The Government is facing criticism over fees for its new auto-enrolment pension scheme, with claims it is too “generous” to pension funds, and that users could be charged thousands more than in a British equivalent over the lifetime of a plan.
The criticism relates to a cap placed on the fee levied on the total value of a pension pot by pension funds involved in the scheme – which the Government has set at 0.5 per cent.
While the British cap for auto-enrolment fees is higher, at 0.75 per cent, a state-backed operator there charges 0.3 per cent annually on the value of a pension pot.
The Government has argued there are fees that bring this rate up.
Dr Laura Bambrick, head of social policy with the Irish Congress of Trade Unions, said the cap was “generous”, and called for it to be lowered. “The 0.5 per cent maximum management fee is excessive. The cap is a good idea but it has to be reduced,” she said.
Dr Barra Roantree, an economist with the Economic and Social Research Institute whose work focuses on taxation, welfare and pensions, said “a difference of 0.2 per cent in fees makes a huge difference compounded over the lifetime (of investment) – they look small, but over decades they really matter”. He said higher management charges “would mean savers keeping less of their pension pot, especially if their investments yield a high return”.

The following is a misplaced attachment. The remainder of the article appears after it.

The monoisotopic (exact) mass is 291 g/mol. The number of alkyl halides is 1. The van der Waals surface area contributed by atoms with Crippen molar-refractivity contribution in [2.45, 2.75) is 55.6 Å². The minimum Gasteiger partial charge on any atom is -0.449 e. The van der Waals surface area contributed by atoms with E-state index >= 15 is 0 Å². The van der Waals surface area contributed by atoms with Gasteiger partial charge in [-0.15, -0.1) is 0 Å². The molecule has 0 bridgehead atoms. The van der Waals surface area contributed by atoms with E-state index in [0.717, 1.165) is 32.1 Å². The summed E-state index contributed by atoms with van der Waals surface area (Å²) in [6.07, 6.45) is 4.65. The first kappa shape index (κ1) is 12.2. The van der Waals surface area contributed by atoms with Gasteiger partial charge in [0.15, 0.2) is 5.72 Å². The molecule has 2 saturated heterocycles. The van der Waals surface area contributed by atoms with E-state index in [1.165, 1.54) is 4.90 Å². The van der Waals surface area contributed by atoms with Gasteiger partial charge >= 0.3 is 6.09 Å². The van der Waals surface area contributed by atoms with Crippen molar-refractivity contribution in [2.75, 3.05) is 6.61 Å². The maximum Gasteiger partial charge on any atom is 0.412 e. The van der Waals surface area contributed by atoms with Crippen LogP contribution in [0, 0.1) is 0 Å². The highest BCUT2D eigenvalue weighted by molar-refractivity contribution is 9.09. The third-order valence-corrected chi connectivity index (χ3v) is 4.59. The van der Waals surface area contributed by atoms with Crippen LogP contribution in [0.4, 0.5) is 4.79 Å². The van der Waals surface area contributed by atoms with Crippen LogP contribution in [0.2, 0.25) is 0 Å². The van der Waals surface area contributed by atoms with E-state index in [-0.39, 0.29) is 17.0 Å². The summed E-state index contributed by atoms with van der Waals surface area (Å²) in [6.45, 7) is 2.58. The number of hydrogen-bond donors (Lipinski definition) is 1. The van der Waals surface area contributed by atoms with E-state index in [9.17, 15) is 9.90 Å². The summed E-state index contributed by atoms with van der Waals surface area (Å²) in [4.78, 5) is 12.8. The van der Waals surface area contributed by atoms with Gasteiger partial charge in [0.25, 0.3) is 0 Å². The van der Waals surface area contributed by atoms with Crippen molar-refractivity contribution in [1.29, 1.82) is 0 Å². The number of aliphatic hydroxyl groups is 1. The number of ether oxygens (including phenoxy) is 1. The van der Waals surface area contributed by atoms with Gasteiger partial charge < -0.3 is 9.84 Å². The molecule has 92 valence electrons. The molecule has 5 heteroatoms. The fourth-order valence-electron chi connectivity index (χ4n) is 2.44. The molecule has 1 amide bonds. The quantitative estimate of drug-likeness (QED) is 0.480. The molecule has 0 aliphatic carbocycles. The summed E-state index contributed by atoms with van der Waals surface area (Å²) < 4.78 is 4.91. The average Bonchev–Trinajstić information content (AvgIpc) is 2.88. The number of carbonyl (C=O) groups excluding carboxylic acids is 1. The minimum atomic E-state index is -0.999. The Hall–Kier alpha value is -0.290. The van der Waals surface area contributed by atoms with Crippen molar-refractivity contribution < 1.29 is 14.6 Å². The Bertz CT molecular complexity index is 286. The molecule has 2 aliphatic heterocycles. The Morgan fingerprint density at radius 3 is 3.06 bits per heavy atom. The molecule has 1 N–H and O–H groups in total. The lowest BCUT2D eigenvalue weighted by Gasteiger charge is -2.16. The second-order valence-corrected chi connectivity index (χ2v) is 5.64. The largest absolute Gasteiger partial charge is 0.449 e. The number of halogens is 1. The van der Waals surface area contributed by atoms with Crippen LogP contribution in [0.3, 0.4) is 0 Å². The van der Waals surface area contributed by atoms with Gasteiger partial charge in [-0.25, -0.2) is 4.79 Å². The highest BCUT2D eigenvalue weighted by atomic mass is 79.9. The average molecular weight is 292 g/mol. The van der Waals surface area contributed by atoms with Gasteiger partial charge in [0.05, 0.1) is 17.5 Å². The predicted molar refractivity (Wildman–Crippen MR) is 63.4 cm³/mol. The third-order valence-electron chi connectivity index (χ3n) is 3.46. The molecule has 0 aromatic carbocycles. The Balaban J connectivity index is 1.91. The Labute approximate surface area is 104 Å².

He said the difference could potentially amount to tens of thousands. “It depends on the size of the funds, but it really does add up. It sounds small, but it is large, and particularly for guys who might not have a huge fund,” he said.
“What’s crucial is that those automatically enrolled are given access to a product with the lowest possible fees,” he said.
The Department of Employment Affairs and Social Protection defended the scheme, saying it would not be accurate to say investors in the UK scheme would only pay 0.3 per cent in fees. It argued there were other fees levied by the British equivalent plan, including a fee of 1.8 per cent on contributions.
Jerry Moriarty, chief executive of the Irish Association of Pension Funds, said overall the fee structures were “broadly equivalent” due to the charges made on contributions into the British scheme.
The department said it was anticipated that fees charged would ultimately come in below the cap. It said it was important for participants, employers and the State that its scheme costs are kept low and transparent.
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